It’s good to be back at AWCI’s technical service desk after having spent a mere nine years across the Potomac at the Gypsum Association helping promote the gypsum board industry. While at that post, I learned a thing or two about gypsum panel products and building systems, so I will do my best to avoid overdoing it on the topic of drywall in this column even though it may be the most comfortable subject for me in the short term. When I sat in this chair before—from January 1999 to January 2004—I spent much of my time fighting the good fight for the spray-applied fireproofing segment of the industry, first in the code arena and then in the public relations arena, which in part provided the incentive to pursue the promotion side of the business. Now it looks like the building envelope and safety will be my new best friends for the foreseeable future. So, bear with me as I get back up to speed on these and all other things near and dear to the wall and ceiling contractor community. And do not hesitate to throw interesting or oddball issues at me; researching those topics is the best way for me to learn them.
A hat tip to my successor/predecessor Don Smith, who has done an admirable job keeping this spot in the magazine both informative and interesting. I only hope I can serve as well as he has. I am fully aware it can be a challenge meeting deadlines while keeping the conversation fresh and lively. I second his parting words about our editor, Laura Porinchak, our goddess of the blue pencil, who ensures we don’t run to far off the rails and stick to the AP Stylebook while standing on our desks if necessary to keep that deadline. Don’s approach to this column evolved from the Q & A format that I found when I first got here and continued to use until he took over into more of a commentary on things happening in the industry. As I was quite comfortable with the old Q & A, I will most likely revert to that format as I get back up to speed at AWCI. In the meantime, I would like to make note of a few changes that met me at my first AWCI convention in nine years.
One new duty for me is the role of staff support on AWCI’s Safety & Loss Control Forum. While at AWCI’s Convention in March, I attended my first of these forums. We discussed several items, but the most significant and recurring theme throughout the meeting was that though safety programs are viewed by many businesses as a necessary evil/expense, they do actually help protect the bottom line. So, having everyone up to speed on their respective safety requirements not only prevents injuries and saves lives, which should be incentive enough, it can prevent a business from taking an unsustainable financial loss. In view of this, one would expect a larger presence of safety people at the convention than we had, and we kicked around some ideas to improve the interest and participation of the members in the forum. In the coming months, I will dig into the possibilities of making the Safety & Loss Control Forum a bigger deal to our members, which, if executed properly, should serve the whole industry.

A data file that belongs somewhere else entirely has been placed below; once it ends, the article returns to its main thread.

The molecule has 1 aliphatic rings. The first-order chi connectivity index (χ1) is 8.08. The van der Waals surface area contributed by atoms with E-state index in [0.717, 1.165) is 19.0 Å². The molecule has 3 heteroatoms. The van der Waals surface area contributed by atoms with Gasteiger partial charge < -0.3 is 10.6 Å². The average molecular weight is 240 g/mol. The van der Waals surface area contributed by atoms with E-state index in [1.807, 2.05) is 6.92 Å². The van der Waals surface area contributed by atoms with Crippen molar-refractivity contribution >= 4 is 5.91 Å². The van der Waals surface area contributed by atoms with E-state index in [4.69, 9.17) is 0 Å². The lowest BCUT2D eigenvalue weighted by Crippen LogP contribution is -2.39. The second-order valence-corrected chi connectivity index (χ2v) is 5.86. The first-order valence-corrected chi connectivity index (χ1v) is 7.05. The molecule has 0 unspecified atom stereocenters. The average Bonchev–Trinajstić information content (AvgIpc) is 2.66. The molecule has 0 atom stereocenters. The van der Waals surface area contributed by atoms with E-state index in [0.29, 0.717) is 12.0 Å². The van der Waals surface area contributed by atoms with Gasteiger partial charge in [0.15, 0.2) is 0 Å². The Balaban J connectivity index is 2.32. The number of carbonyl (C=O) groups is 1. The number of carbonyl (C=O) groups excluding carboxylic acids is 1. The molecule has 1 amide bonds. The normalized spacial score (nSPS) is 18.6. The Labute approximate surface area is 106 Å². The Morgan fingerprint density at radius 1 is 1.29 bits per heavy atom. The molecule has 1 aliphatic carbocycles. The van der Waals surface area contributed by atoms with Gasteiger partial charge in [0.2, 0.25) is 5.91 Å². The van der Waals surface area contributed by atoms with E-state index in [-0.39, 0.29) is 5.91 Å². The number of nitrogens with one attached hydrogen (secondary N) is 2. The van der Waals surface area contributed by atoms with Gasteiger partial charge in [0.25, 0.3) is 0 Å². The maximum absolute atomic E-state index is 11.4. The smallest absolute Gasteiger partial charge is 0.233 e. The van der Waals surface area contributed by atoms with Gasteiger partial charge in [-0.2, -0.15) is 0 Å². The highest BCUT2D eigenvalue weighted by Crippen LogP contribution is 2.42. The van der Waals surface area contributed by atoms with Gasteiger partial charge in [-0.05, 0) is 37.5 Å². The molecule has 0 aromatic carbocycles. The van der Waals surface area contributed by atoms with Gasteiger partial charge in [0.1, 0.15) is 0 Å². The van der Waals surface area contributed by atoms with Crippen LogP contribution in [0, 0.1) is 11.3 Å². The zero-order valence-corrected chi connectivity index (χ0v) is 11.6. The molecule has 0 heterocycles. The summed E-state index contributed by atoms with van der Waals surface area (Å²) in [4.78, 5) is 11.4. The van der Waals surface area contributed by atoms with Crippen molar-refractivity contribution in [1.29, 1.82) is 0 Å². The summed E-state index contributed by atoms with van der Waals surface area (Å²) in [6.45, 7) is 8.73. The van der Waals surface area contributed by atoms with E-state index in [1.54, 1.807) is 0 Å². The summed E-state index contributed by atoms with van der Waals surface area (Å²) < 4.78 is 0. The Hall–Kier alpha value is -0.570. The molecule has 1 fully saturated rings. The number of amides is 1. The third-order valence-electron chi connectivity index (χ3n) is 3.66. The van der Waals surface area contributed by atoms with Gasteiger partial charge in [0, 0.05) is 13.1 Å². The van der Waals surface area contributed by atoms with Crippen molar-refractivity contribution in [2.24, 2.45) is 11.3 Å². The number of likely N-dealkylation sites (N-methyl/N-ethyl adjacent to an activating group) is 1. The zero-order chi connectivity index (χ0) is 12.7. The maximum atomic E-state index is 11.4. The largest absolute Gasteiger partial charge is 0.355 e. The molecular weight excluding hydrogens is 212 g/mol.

Another new wrinkle to this job, though less unfamiliar, is coordinating with the Steel Framing Alliance. I’ll be sitting in on discussions about limiting thermal transmission through steel framing, which ties into the ever-growing conversation on continuous insulation. So, look for occasional mention of developments in that arena, as well.
Don Smith’s project that tests for the possible creep of stucco applied over various thicknesses of insulating materials used in a continuous insulation application is also high on my to-do list. He reported on the first round of testing, which showed very limited movement of the stucco systems applied over several types of exterior insulation, but there are several more steps to go before we know everything about how these systems will perform in real-world situations, including fire. Conversations about getting more mockups with these materials made and fire tested are ongoing, but there are a few details that remain to be sorted out. I will be working with several of our stucco-savvy members and suppliers to continue the project, and I expect to be offering regular updates on this subject as well, with the usual invitation to you, our readers, to weigh in when you feel the need.
Lee G. Jones is AWCI’s director of technical services. He can be reached at (703) 538.1611 or firstname.lastname@example.org.